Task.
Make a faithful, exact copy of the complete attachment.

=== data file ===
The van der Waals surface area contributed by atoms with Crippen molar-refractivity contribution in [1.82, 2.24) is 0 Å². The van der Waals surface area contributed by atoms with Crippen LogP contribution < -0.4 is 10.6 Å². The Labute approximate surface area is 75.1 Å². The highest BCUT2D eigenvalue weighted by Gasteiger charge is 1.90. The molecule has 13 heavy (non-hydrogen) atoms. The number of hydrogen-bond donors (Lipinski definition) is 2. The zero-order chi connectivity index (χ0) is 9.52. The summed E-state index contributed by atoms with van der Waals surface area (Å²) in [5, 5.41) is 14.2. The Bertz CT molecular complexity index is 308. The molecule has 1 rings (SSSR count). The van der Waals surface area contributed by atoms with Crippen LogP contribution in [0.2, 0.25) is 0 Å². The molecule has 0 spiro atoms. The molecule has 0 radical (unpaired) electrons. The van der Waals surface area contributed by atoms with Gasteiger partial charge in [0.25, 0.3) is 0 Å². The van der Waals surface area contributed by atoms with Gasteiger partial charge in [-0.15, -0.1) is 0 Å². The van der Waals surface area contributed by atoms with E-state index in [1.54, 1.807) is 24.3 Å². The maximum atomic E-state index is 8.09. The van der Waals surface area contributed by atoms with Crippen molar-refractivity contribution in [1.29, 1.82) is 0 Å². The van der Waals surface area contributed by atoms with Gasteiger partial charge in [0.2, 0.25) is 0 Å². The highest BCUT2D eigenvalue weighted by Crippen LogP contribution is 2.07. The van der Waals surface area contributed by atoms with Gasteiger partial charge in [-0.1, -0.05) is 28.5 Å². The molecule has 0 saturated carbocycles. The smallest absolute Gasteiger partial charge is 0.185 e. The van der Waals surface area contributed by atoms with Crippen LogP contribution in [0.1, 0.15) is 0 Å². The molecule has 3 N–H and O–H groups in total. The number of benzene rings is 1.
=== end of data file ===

The van der Waals surface area contributed by atoms with Crippen molar-refractivity contribution in [1.82, 2.24) is 0 Å². The van der Waals surface area contributed by atoms with Crippen LogP contribution < -0.4 is 10.6 Å². The Labute approximate surface area is 75.1 Å². The highest BCUT2D eigenvalue weighted by Gasteiger charge is 1.90. The molecule has 13 heavy (non-hydrogen) atoms. The number of hydrogen-bond donors (Lipinski definition) is 2. The zero-order chi connectivity index (χ0) is 9.52. The summed E-state index contributed by atoms with van der Waals surface area (Å²) in [5, 5.41) is 14.2. The Bertz CT molecular complexity index is 308. The molecule has 1 rings (SSSR count). The van der Waals surface area contributed by atoms with Crippen LogP contribution in [0.2, 0.25) is 0 Å². The molecule has 0 spiro atoms. The molecule has 0 radical (unpaired) electrons. The van der Waals surface area contributed by atoms with Gasteiger partial charge in [0.25, 0.3) is 0 Å². The van der Waals surface area contributed by atoms with Gasteiger partial charge in [-0.15, -0.1) is 0 Å². The van der Waals surface area contributed by atoms with E-state index in [1.54, 1.807) is 24.3 Å². The maximum atomic E-state index is 8.09. The van der Waals surface area contributed by atoms with Crippen molar-refractivity contribution in [1.29, 1.82) is 0 Å². The van der Waals surface area contributed by atoms with Gasteiger partial charge in [0.2, 0.25) is 0 Å². The highest BCUT2D eigenvalue weighted by Crippen LogP contribution is 2.07. The van der Waals surface area contributed by atoms with Gasteiger partial charge in [-0.1, -0.05) is 28.5 Å². The molecule has 0 saturated carbocycles. The smallest absolute Gasteiger partial charge is 0.185 e. The van der Waals surface area contributed by atoms with Crippen LogP contribution in [0.1, 0.15) is 0 Å². The molecule has 3 N–H and O–H groups in total. The number of benzene rings is 1.